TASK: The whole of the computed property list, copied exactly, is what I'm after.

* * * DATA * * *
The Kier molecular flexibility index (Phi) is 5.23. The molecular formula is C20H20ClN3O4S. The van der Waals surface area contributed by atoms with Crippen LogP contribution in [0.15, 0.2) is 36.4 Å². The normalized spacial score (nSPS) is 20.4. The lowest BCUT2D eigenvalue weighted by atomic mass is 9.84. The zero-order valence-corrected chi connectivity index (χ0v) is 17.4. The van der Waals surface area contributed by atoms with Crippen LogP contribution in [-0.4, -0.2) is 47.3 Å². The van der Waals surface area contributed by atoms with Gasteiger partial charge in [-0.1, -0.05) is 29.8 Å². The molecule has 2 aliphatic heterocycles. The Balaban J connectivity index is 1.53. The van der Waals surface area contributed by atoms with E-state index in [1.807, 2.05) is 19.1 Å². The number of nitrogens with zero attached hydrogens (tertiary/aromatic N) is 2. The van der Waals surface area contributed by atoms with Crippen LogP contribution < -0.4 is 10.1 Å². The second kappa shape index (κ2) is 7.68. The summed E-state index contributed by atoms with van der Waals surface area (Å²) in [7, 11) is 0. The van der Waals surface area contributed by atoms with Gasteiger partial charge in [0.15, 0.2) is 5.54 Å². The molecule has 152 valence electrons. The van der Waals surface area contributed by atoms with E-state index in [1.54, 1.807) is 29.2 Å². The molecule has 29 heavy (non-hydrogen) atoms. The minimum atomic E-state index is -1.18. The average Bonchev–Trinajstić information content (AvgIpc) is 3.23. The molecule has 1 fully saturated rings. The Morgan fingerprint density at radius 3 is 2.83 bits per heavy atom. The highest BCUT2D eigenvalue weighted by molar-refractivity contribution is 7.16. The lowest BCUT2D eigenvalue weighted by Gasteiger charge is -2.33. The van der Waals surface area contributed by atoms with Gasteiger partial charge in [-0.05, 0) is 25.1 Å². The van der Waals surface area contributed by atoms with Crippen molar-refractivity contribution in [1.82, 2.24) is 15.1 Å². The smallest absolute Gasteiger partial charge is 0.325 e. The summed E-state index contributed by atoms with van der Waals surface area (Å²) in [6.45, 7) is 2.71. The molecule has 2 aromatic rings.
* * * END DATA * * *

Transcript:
The Kier molecular flexibility index (Phi) is 5.23. The molecular formula is C20H20ClN3O4S. The van der Waals surface area contributed by atoms with Crippen LogP contribution in [0.15, 0.2) is 36.4 Å². The normalized spacial score (nSPS) is 20.4. The lowest BCUT2D eigenvalue weighted by atomic mass is 9.84. The zero-order valence-corrected chi connectivity index (χ0v) is 17.4. The van der Waals surface area contributed by atoms with Crippen LogP contribution in [-0.4, -0.2) is 47.3 Å². The van der Waals surface area contributed by atoms with Gasteiger partial charge in [-0.1, -0.05) is 29.8 Å². The molecule has 2 aliphatic heterocycles. The Balaban J connectivity index is 1.53. The van der Waals surface area contributed by atoms with E-state index in [1.807, 2.05) is 19.1 Å². The number of nitrogens with zero attached hydrogens (tertiary/aromatic N) is 2. The van der Waals surface area contributed by atoms with Crippen LogP contribution < -0.4 is 10.1 Å². The second kappa shape index (κ2) is 7.68. The summed E-state index contributed by atoms with van der Waals surface area (Å²) in [7, 11) is 0. The van der Waals surface area contributed by atoms with Gasteiger partial charge in [0.15, 0.2) is 5.54 Å². The molecule has 152 valence electrons. The van der Waals surface area contributed by atoms with E-state index in [1.54, 1.807) is 29.2 Å². The molecule has 29 heavy (non-hydrogen) atoms. The minimum atomic E-state index is -1.18. The average Bonchev–Trinajstić information content (AvgIpc) is 3.23. The molecule has 1 fully saturated rings. The Morgan fingerprint density at radius 3 is 2.83 bits per heavy atom. The highest BCUT2D eigenvalue weighted by molar-refractivity contribution is 7.16. The lowest BCUT2D eigenvalue weighted by Gasteiger charge is -2.33. The van der Waals surface area contributed by atoms with Gasteiger partial charge in [-0.05, 0) is 25.1 Å². The van der Waals surface area contributed by atoms with Crippen molar-refractivity contribution in [1.82, 2.24) is 15.1 Å². The smallest absolute Gasteiger partial charge is 0.325 e. The summed E-state index contributed by atoms with van der Waals surface area (Å²) in [6.45, 7) is 2.71. The molecule has 2 aromatic rings.